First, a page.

of many parts – her little joke –

occasionally she goes on to demonstrate,

enumerate the provenance of his

various bits and pieces,


Here’s something we picked up in Cairo

not quite a perfect fit

but one can’t have everything

and, oh yes, this doodad cost a pretty penny

but we just had to have it.


Because his movements tend to be rather

jerky, not quite suited to cocktail-party

mingling, she prefers him

to stand in the corner once the show

is over, out of harm’s way.


So there he stands now, motionless,

his mismatched eyes

shifting almost imperceptibly, tracking

the random motion of bodies

and admiring their component parts.




Baltimore native Jeffrey Park lives in Munich, Germany, where he works at a private secondary school and teaches business English to adults. His poems have appeared in Requiem, Deep Tissue, Danse Macabre, Crack the Spine, Right Hand Pointing and elsewhere, and his digital chapbook, Inorganic, was recently published online by White Knuckle Press. Links to all of his published work can be found at



Low in the ghostly zone behind the dam

beneath the bleached cliff and black water line

left by the river’s sudden abeyance

I wait as a wetter season arrives,

the thaw’s flow. The cracked floor absorbs

faster than the rain falls, shines the seams

but does not heal. High above tall houses sit

on the former shore. I am not alone.

The curious and researchers scavenge

the small structures, invasive and native,

that suffocated wildly, slowly, here

while power company customers

marveled at the mystery and the scale.


Park Rangers on two week assignments

with per diem field their theories, where the pressure

relieved, how a river could all at once retreat.

Other manmade lakes have disappeared, say

the experts calmly, say internet entries,

rare, yes, but explicable, and now locals

speak with authority on aquifers and sediment.


My functionary’s possessiveness

lured me here, like to a past regime’s auction.

Before it was submerged this rural land

had to be cleared— that was my office.

Evictions, expirations, foreclosures,

by legal means the place was carried off.

I remember the map grid colors shift

red to blue, like with any project,

the deadlines met in fretful succession.

Accomplishing the place, I used to walk

the dirt path behind the school’s woods

where the tired river was kept and tell it

how it would sweep away the school, the woods

the foul line’s white lye from the baseball field,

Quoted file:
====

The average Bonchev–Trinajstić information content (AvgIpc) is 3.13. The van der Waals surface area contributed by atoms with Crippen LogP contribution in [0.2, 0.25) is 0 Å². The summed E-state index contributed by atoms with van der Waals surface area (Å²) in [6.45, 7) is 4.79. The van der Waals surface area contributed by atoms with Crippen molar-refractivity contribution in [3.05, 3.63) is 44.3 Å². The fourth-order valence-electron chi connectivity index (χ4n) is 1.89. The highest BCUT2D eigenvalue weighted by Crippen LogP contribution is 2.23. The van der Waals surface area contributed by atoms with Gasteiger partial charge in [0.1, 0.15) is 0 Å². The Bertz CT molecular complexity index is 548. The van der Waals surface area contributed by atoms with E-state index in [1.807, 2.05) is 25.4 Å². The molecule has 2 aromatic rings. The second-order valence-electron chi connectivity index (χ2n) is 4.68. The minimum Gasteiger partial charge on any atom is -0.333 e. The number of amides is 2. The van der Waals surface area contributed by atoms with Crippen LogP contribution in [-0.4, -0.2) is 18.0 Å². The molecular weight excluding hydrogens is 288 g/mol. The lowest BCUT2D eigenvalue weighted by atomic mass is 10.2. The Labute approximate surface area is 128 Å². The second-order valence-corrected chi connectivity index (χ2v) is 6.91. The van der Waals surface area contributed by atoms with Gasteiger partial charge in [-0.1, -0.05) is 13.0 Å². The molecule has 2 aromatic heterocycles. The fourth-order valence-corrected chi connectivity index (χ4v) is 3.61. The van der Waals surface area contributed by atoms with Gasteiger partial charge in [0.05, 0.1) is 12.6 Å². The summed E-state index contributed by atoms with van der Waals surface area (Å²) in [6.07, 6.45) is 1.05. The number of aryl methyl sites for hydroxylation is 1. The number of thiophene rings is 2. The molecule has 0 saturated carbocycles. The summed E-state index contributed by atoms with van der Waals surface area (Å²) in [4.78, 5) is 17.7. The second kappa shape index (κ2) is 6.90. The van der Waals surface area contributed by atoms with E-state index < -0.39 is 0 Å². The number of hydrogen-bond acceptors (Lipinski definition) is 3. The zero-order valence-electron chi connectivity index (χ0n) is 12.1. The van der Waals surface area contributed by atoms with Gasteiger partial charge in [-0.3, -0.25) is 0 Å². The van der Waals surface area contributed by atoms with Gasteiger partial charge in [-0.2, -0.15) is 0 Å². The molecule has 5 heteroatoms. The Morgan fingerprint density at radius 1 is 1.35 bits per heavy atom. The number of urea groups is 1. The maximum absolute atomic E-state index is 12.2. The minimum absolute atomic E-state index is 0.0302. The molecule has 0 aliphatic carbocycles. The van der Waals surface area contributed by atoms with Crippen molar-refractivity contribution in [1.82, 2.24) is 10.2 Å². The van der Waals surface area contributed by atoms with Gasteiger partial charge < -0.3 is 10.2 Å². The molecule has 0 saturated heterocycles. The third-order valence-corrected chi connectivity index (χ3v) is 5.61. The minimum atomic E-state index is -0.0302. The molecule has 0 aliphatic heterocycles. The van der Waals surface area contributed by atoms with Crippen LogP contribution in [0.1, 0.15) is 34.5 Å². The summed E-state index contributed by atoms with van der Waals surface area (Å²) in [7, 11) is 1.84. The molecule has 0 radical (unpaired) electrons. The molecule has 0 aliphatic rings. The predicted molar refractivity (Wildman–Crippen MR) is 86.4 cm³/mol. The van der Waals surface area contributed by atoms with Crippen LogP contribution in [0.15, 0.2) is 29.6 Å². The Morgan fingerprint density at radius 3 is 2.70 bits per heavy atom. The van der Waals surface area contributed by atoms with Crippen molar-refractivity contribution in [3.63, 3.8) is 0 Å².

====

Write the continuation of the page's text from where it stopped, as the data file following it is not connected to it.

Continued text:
up a last run of the sledding hill, put

a hand on each of the pillaring hills.

An interrogator offering the world

to a captive with yet no plans to turn.


I had not thought that care was taken

to excavate the concrete foundations

and expected the grid of the old town

to lay itself out to my memory

but it is gone. Below the arisen lake

currents of sifting sands, like drifted snow,

plied under the remains of the houses.

I must stand still feet above the streets.


Expected, too, descendents of the civic clubs

who fought us to hold some sort of event,

bragging on our failure, lamenting the waste,

naming those founders I had to hear

so much about. But if anyone beside me

remembers the place, the red-fronted armory,

deploring voices, they are silent now

and perhaps as perplexed as I am, turned

trying to triangulate the past by hill shape.


But now real rain, tiny meniscus bursts

as puddle joins with puddle, making pool.

The path winding down from a parking lot

turns back to bottom mud fastest of all.

The Ranger post and its generator

will be left behind, a useless landmark

to those being told to walk quickly, now

in the suddenly stormed over sundown.

As I step over a hasty escarpment,

that ancient river, your silver push,

the tall houses, their brown lawns, are dim

but soon, electricity and flowers.


Whatever weakness briefly gave, it holds

now where at the foot of the dam a rising bank

highlights and enfolds the grades, and rolls

at me, like a man made a promise. Take it

now like a shallow bay returning, recover

the floor, the height of the cliff wall, hurry

above my head, by river and rain, come

like the tide. Make me run for my life.